Last year, Independence Captured, argued the so-called “de facto” referendum was best understood as a party strategy, rather than a route to independence. With a referendum off the table, and with the Tories on the verge of losing power, a strong pro-independence position would be required at the General Election. This would provide the SNP with a platform capable of polarising the issues in Scotland around the national question. Resentment at the Supreme Court verdict could also motivate voters if properly harnessed.
There is of course no such thing as a “de facto” referendum. There is, simply, an election. No party can dictate the way in which voters choose to elect their representatives. For that reason, even a “victory,” would lack domestic and international legitimacy and would certainly not be recognised by the UK Government. Despite rhetorical claims, the SNP leadership would not, therefore, utilise a successful outcome to begin independence negotiations. They could only present it as yet another mandate for a referendum, which will not be forthcoming.
When the “de facto” referendum idea was first announced by the First Minister, it was clear it had not been tested even among the higher echelons of the SNP. Since then the issue has only sown confusion, even among those who want to follow the present leadership line. For months, there has been no clarity about whether or not only SNP votes count, or if in fact all pro-independence candidates are added into the one basket. Another obvious problem arises around Labour voters, or for that matter supporters of any party, who also back independence. Shall they forfeit their constitutional preference and be counted as part of the Unionist tally? What of the 16 and 17 years old, a key constituency when it comes to independence support, who cannot vote?
While the SNP will not be able to translate a “victory” into the setting up of a new Scottish state, opponents of independence will be able to claim that failure to win a majority of the popular vote is a thoroughgoing defeat when it comes to independence. And why shouldn’t they? They would be right in arguing that the SNP had failed by its own self-imposed litmus test.
In 2014 the independence campaign was able to build serious momentum as a movement of movements campaigning for Yes. I was involved in devising the “mass canvass” events which played a key role in reaching out to areas of historically low voter turnout. We mobilised hundreds of people into communities and made a story out of it too: working class Scotland was breaking from Labour, and voting for independence. It is difficult in the extreme to replicate this kind of outreach solely around voting SNP, or in some disaggregated campaign for “independence-supporting parties.”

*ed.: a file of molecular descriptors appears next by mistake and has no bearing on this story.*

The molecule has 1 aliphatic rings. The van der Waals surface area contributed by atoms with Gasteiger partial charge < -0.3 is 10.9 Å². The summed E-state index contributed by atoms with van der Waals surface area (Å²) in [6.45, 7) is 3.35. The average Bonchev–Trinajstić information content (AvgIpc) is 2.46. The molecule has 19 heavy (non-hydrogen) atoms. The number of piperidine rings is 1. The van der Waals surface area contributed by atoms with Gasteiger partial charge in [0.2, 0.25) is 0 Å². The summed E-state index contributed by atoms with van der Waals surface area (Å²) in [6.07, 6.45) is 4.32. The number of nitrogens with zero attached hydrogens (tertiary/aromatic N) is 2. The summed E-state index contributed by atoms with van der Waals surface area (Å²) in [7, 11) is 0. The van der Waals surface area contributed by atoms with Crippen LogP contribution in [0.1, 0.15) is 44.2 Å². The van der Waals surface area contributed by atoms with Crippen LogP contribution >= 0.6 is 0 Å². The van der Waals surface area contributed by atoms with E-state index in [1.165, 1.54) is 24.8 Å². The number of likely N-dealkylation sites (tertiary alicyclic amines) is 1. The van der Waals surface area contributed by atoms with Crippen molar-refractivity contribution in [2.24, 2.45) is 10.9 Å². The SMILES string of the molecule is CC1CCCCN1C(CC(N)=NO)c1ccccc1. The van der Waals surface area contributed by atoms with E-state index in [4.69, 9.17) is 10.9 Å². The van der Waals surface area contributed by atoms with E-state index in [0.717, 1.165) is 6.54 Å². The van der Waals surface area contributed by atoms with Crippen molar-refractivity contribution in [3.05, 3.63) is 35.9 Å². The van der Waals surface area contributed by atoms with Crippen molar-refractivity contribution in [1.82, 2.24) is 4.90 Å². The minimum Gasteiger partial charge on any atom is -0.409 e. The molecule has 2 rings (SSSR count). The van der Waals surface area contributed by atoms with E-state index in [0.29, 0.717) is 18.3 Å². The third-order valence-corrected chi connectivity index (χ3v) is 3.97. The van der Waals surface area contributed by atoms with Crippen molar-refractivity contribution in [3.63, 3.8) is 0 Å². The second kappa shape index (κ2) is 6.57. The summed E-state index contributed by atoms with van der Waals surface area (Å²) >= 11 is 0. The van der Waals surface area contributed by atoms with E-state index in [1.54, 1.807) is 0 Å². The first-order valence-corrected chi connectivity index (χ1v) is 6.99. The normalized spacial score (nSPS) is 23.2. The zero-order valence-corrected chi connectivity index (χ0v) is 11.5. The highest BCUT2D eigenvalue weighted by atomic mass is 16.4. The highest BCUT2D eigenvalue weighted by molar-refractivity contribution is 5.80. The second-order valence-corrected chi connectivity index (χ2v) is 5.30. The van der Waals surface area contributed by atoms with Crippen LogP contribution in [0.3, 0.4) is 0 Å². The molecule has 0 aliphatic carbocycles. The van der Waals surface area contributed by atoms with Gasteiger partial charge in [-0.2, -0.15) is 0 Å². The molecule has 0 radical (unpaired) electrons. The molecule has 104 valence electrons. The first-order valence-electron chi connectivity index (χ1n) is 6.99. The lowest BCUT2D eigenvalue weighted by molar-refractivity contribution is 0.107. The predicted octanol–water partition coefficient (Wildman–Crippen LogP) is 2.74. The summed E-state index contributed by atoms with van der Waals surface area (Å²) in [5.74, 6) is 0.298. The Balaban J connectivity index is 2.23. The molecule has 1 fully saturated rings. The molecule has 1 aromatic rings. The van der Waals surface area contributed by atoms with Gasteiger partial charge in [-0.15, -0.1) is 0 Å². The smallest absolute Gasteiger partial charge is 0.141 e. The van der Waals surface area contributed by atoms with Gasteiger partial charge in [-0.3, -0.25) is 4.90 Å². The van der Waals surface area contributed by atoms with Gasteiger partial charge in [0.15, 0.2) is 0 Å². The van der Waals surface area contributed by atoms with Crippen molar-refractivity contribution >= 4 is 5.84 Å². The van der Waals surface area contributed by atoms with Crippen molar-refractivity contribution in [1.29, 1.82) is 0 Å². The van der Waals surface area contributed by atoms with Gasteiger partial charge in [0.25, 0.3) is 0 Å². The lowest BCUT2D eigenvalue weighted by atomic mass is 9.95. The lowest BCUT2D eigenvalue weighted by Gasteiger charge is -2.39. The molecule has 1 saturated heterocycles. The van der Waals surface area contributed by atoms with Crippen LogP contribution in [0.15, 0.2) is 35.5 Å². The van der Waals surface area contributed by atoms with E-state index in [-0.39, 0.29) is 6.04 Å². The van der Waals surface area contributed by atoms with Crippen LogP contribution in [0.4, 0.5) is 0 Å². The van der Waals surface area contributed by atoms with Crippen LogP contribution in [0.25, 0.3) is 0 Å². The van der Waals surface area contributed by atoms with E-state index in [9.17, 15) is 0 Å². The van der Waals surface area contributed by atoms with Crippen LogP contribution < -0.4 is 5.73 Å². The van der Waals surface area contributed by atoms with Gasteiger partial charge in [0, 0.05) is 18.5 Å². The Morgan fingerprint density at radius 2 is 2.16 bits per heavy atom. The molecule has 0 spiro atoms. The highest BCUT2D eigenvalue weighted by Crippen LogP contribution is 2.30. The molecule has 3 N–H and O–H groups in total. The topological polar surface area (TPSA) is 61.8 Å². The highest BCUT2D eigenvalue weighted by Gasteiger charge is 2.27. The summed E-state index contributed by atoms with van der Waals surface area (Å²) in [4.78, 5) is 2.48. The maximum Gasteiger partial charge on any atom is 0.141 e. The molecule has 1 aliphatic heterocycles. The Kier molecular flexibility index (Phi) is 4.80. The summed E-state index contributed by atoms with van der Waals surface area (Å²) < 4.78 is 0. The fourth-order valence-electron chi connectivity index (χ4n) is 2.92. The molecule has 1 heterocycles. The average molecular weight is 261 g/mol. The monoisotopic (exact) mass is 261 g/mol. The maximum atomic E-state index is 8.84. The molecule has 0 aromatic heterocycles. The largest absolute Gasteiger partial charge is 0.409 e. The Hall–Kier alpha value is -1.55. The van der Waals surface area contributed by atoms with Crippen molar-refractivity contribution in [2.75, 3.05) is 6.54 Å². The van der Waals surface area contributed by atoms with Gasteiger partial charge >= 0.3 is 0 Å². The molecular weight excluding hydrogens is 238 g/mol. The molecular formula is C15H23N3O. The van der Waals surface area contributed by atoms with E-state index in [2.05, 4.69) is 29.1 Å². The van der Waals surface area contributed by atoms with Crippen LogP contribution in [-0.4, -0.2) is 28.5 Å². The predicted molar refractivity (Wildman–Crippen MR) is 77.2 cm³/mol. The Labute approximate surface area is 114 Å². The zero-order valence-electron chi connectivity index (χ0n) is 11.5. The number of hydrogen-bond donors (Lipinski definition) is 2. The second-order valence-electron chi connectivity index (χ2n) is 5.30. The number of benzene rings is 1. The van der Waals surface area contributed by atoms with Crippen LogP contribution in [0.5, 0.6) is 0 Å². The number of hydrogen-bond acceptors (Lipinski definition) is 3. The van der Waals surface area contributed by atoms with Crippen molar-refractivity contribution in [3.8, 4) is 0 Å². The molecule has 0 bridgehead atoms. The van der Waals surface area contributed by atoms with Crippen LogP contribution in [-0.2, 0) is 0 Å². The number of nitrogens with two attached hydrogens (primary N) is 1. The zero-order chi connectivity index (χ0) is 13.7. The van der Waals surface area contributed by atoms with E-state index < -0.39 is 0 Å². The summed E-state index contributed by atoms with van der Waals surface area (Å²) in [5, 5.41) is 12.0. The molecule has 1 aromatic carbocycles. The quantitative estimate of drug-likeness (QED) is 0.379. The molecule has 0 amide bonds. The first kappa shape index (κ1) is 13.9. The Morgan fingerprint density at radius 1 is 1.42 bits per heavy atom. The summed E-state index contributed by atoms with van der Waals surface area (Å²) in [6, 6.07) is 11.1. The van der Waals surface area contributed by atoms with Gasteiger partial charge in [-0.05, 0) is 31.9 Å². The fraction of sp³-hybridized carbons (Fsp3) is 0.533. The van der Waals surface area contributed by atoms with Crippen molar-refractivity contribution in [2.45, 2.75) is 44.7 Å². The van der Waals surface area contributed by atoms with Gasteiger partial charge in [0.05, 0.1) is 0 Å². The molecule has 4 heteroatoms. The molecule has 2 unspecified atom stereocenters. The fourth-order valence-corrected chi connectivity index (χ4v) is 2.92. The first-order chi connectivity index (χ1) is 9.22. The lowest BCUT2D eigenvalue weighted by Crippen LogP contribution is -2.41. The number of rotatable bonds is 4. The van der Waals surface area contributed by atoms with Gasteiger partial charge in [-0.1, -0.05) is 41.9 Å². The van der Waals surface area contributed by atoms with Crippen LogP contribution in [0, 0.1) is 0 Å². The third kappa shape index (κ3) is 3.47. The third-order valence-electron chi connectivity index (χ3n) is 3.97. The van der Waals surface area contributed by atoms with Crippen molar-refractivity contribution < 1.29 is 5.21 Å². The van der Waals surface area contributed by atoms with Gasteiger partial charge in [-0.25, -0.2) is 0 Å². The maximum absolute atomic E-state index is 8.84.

With so many complicating factors, it is little wonder that the question has been deferred to a future conference. But in doing so, the independence movement, such as it exists, was left stranded and unarmed on the day of the Supreme Court ruling. By removing the certainty with which the “de facto” referendum was declared in the Scottish Parliament months prior, and at the SNP conference just weeks before the verdict, independence supporters were marooned and without a line of march. This inevitably tends towards further demoralisation.
The introduction of Holyrood 2026
The SNP National Executive Committee has now produced the resolution which will go forward to the Special Conference. Branches will have four weeks to table amendments. There is a proposal for a Westminster “de facto” referendum, including the stipulation that “the combined votes for the SNP and any other party with which it has reached a pro-independence agreement in advance of the election constitute a majority of votes cast.”
But the most important part of the resolution comes in the form of an alternative to this plan. That instead of going for the Westminster election, the 2026 Holyrood election may be preferable. This should not have come as much of a surprise, given SNP President Michael Russell had already hinted at flexibility around the “de facto” referendum. In a column published last year, he stressed the need to choose “the right plebiscite election,” hinting that it can be a mobile frame.